The reasoning of the Grand Chamber may therefore illustrate the ECtHR’s general approach to cases that have an equal treatment implication, without requiring a true equal treatment assessment: the Court will not interfere as long as it can identify a positive trend that states adapt their policies to the increasing religious diversity of their citizens and do not eliminate other religions and their symbols from the public sphere. This would correspond to the Court’s general balancing approach in religious freedom cases, in which “religious belief is not a trump card; it is merely a factor to be taken into account when balancing up conflicting interests.”29 If, however, all factors weigh equally, then the question whether students may wear religious symbols other than those of Christianity does indeed become relevant, given that treating religious symbols equally is not what the Court’s balancing approach is primarily supposed to achieve. This could also explain the different outcomes in Lautsi and Dahlab, even though the decisions and their underlying rationale appear to be irreconcilable on an abstract level. Still, the ‘weighing all factors equally’ approach also illustrates the importance of an equal treatment perspective. If applied consistently, not all aspects that are taken into account in a regular balancing process will then be considered to have the same weight and relevance. Instead, their impact depends on whether or not they will result in unequal treatment.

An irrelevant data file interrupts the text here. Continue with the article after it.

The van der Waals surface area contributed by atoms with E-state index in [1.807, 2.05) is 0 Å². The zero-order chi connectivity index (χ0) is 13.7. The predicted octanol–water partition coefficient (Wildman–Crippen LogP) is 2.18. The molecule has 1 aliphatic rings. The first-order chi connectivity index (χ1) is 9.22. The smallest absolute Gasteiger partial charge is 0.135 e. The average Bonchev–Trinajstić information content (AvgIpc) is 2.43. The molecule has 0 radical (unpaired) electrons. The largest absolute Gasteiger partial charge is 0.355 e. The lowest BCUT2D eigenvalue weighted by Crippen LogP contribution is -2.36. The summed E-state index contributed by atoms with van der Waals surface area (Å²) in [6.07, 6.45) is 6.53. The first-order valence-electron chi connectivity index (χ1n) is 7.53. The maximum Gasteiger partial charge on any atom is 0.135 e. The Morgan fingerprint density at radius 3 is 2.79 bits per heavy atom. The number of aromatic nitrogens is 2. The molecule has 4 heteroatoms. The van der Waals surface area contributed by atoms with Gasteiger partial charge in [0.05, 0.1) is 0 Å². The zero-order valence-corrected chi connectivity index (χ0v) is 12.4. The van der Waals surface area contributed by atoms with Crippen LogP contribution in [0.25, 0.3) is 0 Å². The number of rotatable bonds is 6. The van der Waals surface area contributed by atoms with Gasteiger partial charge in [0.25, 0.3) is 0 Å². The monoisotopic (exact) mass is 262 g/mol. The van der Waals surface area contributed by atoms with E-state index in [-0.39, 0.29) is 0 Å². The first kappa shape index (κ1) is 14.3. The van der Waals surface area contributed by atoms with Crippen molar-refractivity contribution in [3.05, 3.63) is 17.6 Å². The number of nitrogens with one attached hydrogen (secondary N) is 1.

IV. All Religious Symbols are Equal, but …: The Current Dispute over Headscarves in Public Schools in Germany
Lautsi and Dahlab represent cases that seemingly focus exclu-
21 ECtHR, Lautsi v. Italy (Grand Chamber, note 1), para. 71.
22 ECtHR, Dahlab v. Switzerland (note 2), 463.
23 ECtHR, Lautsi v. Italy (Grand Chamber, note 1), para 54 et seq.